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Ed-Tech Policy

National Ed-Tech Plan Outlines How Schools Can Tackle 3 Big Digital Inequities

By Alyson Klein — January 22, 2024 3 min read
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Education technology has become central to teaching and learning in school districts across the country. But there are still big inequities in access to devices and broadband, and some districts are using technology much more effectively than others, concludes a national ed-tech plan released on Jan. 22 by the U.S. Department of Education.

Specifically, the education department’s blueprint for the nation’s ed-tech priorites, sees three big digital equity divides. They include:

  • The digital access divide, which refers to the gaps in access to devices and high-speed internet, as well as lessons in digital citizenship and media literacy.
  • The digital design divide, which refers to the differences among teachers in understanding how to effectively use technology to meet students’ needs.
  • And the digital use divide, which refers to the variance in how schools use technology to engage students and teach critical thinking skills.

“It’s essential we focus on empowering teachers to become designers of active learning, using technology in effective ways to engage and inspire students,” said U.S. Secretary of Education Miguel Cardona in a statement about the plan.

The National Education Technology Plan was last updated in 2016, before the pandemic catapulted school districts’ reliance on education technology to deliver lessons.

The report includes recommendations for school districts, state officials, and policymakers on how to improve in each of the three areas of digital inequities.

For instance, to use digital tools more effectively, the report recommends that educators steer away from using devices simply to show videos or allow students to email their teacher with a question. Instead, they should strive to use technology to help students collaborate on projects, learn to code, or to create their own podcasts.

To improve “digital design” or ensure educators are making the most of technology, districts should carefully vet tech platforms before they purchase them. Once a district has purchased a tool, they should continually evaluate it, including by seeking feedback directly from teachers, the report says.

To bolster access to digital tools, the report recommends that districts form public-private partnerships to ensure students have access to high-speed internet and integrate skills like digital safety and media literacy across the curriculum.

Joseph South, the chief innovation officer for the International Society for Technology in Education, praised the report’s focus on educators’ skills.

“It’s great to see the increased emphasis on ensuring that ed tech works for educators in addition to students,” he said. “We need solutions that are both teacher ready and student ready.”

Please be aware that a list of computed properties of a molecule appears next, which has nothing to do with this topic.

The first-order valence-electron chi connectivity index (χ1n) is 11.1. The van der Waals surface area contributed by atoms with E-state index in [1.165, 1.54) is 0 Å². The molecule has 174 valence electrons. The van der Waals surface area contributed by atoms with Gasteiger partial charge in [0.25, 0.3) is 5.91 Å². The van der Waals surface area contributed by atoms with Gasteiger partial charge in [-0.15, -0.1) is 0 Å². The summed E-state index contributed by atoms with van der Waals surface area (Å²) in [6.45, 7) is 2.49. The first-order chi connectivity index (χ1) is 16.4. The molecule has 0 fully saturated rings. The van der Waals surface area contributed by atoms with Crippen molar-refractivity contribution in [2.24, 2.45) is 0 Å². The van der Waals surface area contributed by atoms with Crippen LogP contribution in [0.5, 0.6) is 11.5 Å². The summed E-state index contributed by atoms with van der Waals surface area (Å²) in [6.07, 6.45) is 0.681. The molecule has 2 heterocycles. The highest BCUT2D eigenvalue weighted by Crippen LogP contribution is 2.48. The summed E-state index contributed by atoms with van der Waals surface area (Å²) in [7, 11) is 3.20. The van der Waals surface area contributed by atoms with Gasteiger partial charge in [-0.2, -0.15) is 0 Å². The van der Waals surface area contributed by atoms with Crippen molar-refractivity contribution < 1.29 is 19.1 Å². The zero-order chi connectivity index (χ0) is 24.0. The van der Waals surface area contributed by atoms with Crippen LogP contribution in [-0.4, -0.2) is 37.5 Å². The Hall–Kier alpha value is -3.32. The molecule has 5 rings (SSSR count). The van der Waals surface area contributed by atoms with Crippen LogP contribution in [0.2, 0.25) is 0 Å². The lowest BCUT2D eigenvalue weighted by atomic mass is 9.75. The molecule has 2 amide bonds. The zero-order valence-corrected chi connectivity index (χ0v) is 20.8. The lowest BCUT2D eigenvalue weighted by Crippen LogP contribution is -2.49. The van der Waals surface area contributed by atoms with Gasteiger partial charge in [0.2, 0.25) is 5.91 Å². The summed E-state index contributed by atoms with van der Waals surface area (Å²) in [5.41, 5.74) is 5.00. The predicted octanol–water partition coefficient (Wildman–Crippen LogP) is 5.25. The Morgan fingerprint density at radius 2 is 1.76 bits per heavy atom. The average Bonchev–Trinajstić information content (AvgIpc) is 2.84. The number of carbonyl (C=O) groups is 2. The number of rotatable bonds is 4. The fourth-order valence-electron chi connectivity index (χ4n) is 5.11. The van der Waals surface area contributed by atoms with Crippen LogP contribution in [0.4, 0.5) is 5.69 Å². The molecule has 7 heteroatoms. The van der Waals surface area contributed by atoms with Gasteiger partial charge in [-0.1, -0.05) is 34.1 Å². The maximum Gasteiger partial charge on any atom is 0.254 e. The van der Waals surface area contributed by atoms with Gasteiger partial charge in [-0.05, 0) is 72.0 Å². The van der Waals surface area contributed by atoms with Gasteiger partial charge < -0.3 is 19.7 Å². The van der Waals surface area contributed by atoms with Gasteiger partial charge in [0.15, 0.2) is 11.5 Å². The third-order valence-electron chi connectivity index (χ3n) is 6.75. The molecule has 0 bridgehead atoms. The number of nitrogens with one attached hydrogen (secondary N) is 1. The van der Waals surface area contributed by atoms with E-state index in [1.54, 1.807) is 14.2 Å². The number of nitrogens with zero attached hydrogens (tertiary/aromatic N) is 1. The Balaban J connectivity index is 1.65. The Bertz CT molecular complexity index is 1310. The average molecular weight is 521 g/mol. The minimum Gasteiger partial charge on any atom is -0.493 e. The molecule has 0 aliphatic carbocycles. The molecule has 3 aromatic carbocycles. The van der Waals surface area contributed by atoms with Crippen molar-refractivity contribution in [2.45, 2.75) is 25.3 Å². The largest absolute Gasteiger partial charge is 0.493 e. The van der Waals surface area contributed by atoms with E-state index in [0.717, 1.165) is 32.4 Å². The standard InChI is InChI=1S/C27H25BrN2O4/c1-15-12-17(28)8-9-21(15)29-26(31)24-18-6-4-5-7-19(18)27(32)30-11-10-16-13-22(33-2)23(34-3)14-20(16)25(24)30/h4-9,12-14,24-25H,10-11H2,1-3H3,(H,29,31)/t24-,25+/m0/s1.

‘Every brain is as different as a fingerprint’

The report places a big emphasis on how technology can help districts offer universal design for learning, or UDL, to all students. UDL is a strategy that encompasses a wide set of teaching techniques, allowing multiple ways for teachers to present information and for students to engage in lessons and demonstrate what they know.

UDL began as an approach to special education but has since branched into general education as it has become increasingly clear that all students—not just those who receive special education services—have their own unique ways of learning, experts say.

The report recommends that educators be given training in how to use technology to make their content engaging and accessible for students with a wide range of learning differences. The report also suggests that school officials model UDL principles in their interactions with teachers, including in staff meetings, and provide time for educators to discuss the techniques in a meaningful way.

The department outlined how to support children in special education using digital devices, in guidance released alongside the report.

UDL is mentioned on 74 pages of the 113-page report, according to Lindsay Jones, the CEO of CAST, a nonprofit education research and development organization that created the Universal Design for Learning framework.

“We have an opportunity with technology embedded appropriately, in education systems, to create dynamic, flexible learning environments for students, because they don’t all learn the same,” Jones said. “It’s not just kids with disabilities that learn differently. It’s not just English learners. The reality for the teacher is that every brain in their classroom is as different as a fingerprint.”

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